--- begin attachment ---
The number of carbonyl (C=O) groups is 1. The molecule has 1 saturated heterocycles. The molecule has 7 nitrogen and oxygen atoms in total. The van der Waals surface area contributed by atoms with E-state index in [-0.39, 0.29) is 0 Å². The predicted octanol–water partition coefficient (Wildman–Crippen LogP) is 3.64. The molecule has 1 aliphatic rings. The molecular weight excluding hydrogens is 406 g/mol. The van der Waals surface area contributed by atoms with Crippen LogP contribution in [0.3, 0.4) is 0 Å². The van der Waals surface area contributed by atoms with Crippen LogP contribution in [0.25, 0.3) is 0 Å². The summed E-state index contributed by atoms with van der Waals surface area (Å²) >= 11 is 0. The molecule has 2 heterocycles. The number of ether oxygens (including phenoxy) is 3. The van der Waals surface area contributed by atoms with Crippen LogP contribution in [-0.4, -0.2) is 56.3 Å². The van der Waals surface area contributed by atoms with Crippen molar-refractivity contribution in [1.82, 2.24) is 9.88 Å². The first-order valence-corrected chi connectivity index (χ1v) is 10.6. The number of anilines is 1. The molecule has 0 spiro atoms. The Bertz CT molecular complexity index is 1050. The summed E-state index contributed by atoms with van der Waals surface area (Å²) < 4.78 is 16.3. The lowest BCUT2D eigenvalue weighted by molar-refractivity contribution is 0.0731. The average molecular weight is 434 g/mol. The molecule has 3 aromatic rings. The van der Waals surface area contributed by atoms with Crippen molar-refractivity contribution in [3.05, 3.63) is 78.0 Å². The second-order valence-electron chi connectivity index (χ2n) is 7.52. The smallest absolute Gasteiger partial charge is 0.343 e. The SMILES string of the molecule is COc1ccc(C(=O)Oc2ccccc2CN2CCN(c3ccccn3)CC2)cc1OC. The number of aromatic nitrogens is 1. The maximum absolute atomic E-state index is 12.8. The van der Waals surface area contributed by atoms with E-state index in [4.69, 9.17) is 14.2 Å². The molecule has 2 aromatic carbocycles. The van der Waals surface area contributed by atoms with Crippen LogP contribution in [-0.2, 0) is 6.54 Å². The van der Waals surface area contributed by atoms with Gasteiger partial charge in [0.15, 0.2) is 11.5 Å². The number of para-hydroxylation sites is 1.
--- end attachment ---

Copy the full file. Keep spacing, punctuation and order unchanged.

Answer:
The number of carbonyl (C=O) groups is 1. The molecule has 1 saturated heterocycles. The molecule has 7 nitrogen and oxygen atoms in total. The van der Waals surface area contributed by atoms with E-state index in [-0.39, 0.29) is 0 Å². The predicted octanol–water partition coefficient (Wildman–Crippen LogP) is 3.64. The molecule has 1 aliphatic rings. The molecular weight excluding hydrogens is 406 g/mol. The van der Waals surface area contributed by atoms with Crippen LogP contribution in [0.3, 0.4) is 0 Å². The van der Waals surface area contributed by atoms with Crippen LogP contribution in [0.25, 0.3) is 0 Å². The summed E-state index contributed by atoms with van der Waals surface area (Å²) >= 11 is 0. The molecule has 2 heterocycles. The number of ether oxygens (including phenoxy) is 3. The van der Waals surface area contributed by atoms with Crippen LogP contribution in [-0.4, -0.2) is 56.3 Å². The van der Waals surface area contributed by atoms with Crippen molar-refractivity contribution in [1.82, 2.24) is 9.88 Å². The first-order valence-corrected chi connectivity index (χ1v) is 10.6. The number of anilines is 1. The molecule has 0 spiro atoms. The Bertz CT molecular complexity index is 1050. The summed E-state index contributed by atoms with van der Waals surface area (Å²) < 4.78 is 16.3. The lowest BCUT2D eigenvalue weighted by molar-refractivity contribution is 0.0731. The average molecular weight is 434 g/mol. The molecule has 3 aromatic rings. The van der Waals surface area contributed by atoms with Crippen molar-refractivity contribution in [3.05, 3.63) is 78.0 Å². The second-order valence-electron chi connectivity index (χ2n) is 7.52. The smallest absolute Gasteiger partial charge is 0.343 e. The SMILES string of the molecule is COc1ccc(C(=O)Oc2ccccc2CN2CCN(c3ccccn3)CC2)cc1OC. The number of aromatic nitrogens is 1. The maximum absolute atomic E-state index is 12.8. The van der Waals surface area contributed by atoms with E-state index in [4.69, 9.17) is 14.2 Å². The molecule has 2 aromatic carbocycles. The van der Waals surface area contributed by atoms with Crippen LogP contribution in [-0.2, 0) is 6.54 Å². The van der Waals surface area contributed by atoms with Gasteiger partial charge in [0.15, 0.2) is 11.5 Å². The number of para-hydroxylation sites is 1.